Asthma, a form of allergic lung disease, features an accumulation of inflammatory cells and mucus in the airways, associated with bronchoconstriction and a generalized airflow limitation. Inflammation, a key component of asthma, involves multiple cells and mediators where an imbalance in oxidants/antioxidants contributes to cell damage. Several pathways associated with oxidative stress may participate in asthma. For example, the redox-sensitive transcription factors NF-κB and AP-1 control the expression of proinflammatory mediators [59, 6769].

In light of the potential protective effects of HO-1/CO on inflammatory processes, the study of HO-1 in asthma has gained popularity. In a mouse model of asthma, HO-1 expression increased in lung tissue in response to ovalbumin aerosol challenge, indicating a role for HO-1 in asthma [70]. In a similar model of aeroallergen-induced asthma in ovalbumin-sensitized mice, exposure to a CO atmosphere resulted in a marked attenuation of eosinophil content in bronchoalveolar lavage fluid (BALF) and downregulation of the proinflammatory cytokine IL-5 [10]. This experiment showed that exogenous CO can inhibit asthmatic responses to allergens in mice.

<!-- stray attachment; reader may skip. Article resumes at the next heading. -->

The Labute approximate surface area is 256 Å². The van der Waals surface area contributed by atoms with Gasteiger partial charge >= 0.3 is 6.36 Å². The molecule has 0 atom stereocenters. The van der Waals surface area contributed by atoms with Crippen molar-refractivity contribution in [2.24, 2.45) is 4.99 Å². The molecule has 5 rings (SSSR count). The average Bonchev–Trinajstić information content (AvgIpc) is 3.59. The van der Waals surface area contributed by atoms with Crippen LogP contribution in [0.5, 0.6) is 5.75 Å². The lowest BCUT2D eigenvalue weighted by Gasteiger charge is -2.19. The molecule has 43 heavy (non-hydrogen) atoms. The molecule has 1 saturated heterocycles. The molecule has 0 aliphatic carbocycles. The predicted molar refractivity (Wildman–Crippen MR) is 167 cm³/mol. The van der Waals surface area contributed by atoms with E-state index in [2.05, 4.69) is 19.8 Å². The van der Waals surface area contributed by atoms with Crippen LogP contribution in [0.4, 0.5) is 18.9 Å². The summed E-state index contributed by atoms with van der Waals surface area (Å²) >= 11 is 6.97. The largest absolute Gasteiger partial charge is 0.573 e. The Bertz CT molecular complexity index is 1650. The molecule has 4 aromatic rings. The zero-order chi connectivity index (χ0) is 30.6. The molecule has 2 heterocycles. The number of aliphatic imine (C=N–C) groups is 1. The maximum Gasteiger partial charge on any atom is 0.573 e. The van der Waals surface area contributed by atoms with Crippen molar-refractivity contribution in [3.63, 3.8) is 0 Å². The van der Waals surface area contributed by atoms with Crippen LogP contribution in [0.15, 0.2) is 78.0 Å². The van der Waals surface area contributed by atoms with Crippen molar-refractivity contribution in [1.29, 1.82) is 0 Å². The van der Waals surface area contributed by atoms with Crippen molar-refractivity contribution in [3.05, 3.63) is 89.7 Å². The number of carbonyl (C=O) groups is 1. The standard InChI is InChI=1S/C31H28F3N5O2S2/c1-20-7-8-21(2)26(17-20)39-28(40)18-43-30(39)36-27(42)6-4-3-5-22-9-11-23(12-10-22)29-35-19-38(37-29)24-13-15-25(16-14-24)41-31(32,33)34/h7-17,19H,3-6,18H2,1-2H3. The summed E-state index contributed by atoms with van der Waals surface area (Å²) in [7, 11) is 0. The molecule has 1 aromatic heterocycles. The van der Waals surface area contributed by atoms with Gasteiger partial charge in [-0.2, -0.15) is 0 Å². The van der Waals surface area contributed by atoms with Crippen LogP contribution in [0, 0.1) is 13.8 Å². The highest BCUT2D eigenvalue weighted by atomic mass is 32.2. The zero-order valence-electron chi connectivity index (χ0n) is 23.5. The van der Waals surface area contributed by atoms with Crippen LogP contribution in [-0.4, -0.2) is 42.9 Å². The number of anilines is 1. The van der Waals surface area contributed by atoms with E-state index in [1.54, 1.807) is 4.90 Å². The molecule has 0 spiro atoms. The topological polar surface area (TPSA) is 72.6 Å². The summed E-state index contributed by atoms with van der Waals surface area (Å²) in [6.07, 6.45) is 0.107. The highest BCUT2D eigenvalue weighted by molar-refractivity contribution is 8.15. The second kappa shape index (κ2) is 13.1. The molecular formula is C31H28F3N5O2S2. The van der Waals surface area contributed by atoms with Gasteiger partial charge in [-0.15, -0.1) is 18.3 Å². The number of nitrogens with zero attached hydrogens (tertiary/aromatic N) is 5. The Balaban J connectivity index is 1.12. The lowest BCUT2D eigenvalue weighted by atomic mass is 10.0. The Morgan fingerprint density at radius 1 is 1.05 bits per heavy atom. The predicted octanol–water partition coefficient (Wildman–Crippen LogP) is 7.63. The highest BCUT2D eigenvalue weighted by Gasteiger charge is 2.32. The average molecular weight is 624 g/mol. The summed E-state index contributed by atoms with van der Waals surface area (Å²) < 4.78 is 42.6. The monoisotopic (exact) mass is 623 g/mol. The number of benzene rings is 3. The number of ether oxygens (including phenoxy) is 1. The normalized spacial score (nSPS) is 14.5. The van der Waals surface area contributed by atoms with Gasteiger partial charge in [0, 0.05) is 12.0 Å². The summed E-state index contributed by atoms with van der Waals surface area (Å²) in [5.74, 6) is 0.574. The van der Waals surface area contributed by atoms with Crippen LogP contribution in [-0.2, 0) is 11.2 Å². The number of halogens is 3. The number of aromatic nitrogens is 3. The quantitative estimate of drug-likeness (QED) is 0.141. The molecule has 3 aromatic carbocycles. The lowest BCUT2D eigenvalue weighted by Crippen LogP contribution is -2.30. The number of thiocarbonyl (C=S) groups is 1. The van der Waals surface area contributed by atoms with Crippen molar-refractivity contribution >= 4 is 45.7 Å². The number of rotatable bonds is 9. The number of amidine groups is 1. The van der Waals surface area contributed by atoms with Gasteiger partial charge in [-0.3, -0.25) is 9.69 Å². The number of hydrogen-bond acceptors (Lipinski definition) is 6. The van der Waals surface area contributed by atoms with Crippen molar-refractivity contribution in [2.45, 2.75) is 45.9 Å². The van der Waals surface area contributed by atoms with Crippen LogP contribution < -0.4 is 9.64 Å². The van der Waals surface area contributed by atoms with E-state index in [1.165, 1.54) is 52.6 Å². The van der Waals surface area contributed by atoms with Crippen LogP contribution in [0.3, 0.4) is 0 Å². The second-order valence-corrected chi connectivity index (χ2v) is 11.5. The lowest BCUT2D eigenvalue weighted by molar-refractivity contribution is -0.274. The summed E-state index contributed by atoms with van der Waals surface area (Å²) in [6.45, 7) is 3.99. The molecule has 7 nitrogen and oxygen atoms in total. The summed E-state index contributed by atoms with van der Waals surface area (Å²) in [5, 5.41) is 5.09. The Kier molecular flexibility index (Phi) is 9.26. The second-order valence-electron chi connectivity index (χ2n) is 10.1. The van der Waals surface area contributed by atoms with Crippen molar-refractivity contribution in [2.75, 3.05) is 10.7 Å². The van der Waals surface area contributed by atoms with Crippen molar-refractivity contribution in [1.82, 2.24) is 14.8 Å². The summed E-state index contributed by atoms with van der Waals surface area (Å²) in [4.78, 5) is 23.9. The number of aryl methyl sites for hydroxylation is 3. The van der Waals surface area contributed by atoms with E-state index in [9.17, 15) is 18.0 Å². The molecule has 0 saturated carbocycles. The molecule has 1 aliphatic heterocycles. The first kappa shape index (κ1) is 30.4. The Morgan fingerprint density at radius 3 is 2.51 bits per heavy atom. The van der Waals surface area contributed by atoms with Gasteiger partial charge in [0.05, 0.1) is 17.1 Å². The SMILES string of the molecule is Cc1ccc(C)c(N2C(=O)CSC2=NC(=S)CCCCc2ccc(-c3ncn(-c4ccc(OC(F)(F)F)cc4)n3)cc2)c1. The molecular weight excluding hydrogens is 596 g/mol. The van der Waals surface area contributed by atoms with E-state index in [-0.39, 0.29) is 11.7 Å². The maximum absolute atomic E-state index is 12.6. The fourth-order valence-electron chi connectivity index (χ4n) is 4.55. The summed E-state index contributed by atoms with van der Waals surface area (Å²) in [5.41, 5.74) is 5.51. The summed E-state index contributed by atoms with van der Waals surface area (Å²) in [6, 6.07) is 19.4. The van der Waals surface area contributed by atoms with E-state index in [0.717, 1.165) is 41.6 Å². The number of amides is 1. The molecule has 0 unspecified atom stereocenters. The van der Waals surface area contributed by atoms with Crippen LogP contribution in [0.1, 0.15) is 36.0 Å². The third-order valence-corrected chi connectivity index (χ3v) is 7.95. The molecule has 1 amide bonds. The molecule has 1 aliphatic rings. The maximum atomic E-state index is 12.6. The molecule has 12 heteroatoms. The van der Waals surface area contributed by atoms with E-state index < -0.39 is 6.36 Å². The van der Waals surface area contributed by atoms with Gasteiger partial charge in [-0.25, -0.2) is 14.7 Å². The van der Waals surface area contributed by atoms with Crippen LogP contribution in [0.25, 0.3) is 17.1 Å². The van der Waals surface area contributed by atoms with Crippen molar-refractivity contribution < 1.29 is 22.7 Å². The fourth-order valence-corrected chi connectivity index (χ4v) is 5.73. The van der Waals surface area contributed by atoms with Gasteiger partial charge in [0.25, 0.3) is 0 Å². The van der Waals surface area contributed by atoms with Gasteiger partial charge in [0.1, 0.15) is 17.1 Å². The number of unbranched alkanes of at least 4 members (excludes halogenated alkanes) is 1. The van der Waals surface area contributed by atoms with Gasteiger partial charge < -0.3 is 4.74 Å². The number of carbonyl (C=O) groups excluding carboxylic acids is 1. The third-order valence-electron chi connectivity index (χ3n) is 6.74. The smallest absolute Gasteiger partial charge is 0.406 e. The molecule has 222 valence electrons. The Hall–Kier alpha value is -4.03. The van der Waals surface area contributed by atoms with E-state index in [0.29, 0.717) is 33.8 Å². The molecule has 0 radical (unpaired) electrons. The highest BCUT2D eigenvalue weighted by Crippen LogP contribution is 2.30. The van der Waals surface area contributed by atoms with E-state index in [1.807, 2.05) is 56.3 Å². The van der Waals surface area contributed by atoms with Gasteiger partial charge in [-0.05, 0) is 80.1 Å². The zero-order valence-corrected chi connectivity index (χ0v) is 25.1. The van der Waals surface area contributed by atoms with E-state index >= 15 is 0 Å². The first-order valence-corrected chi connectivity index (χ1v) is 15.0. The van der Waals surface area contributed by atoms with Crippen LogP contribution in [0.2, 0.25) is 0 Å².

Recent human studies have revealed higher HO-1 expression in the alveolar macrophages and higher E-CO in untreated asthmatic patients than in healthy nonsmoking controls [71, 72]. Patients with exacerbations of asthma and patients who were withdrawn from inhaled steroids showed higher E-CO levels than steroid-treated asthmatics or healthy controls [73]. Higher levels of E-CO may also occur in children with persistent asthma than in healthy controls [74]. E-CO levels may correlate with functional parameters such as peak expiratory flow rate. A low rate in asthma exacerbations correlated with high E-CO, whereas normalization of the rate with oral glucocorticoid treatment resulted in a reduction of E-CO [75]. Furthermore, increased E-CO was associated with greater expression of HO-1 in airway alveolar macrophages obtained by induced sputum in untreated asthmatic patients than in controls. These asthma patients also showed higher bilirubin levels in the induced sputum, indicating higher HO activity [71]. Furthermore, patients with asthma show an increased Hb-CO level at the time of exacerbation, with values decreasing to control levels after oral glucocorticoid treatment [62]. In human asthmatics, E-CO and airway eosinophil counts decreased in response to a one-month treatment with inhaled corticosteroids [73]. In direct contrast to such studies promoting E-CO as a useful noninvasive tool for monitoring airway inflammation, other studies reported no difference in E-CO levels of asthma patients versus healthy controls, or between patients with stable and unstable asthma. In one such report, no further change in E-CO occurred in asthma patients after a one-month treatment of inhaled corticosteroids, despite observed decreases in airway eosinophil content and bronchial responsiveness to metacholine [76]. A recent study accentuates this finding in asthma excerbations, where no decrease in E-CO of children with asthma could be detected after oral prednisolone treatment [77]. In human allergic responses, results on elevation of E-CO are also inconclusive. A clear elevation of E-CO after allergen exposure occurred in patients with asthma during the late response, and during the early response immediately after the inhalation [78]. However, another report showed that no elevation of E-CO occurred in allergen-induced asthma within 48 hours after allergen challenge [79]. Finally, increases in E-CO were measured in allergic rhinitis, correlating with seasonal changes in exposure to allergen (pollen) [80].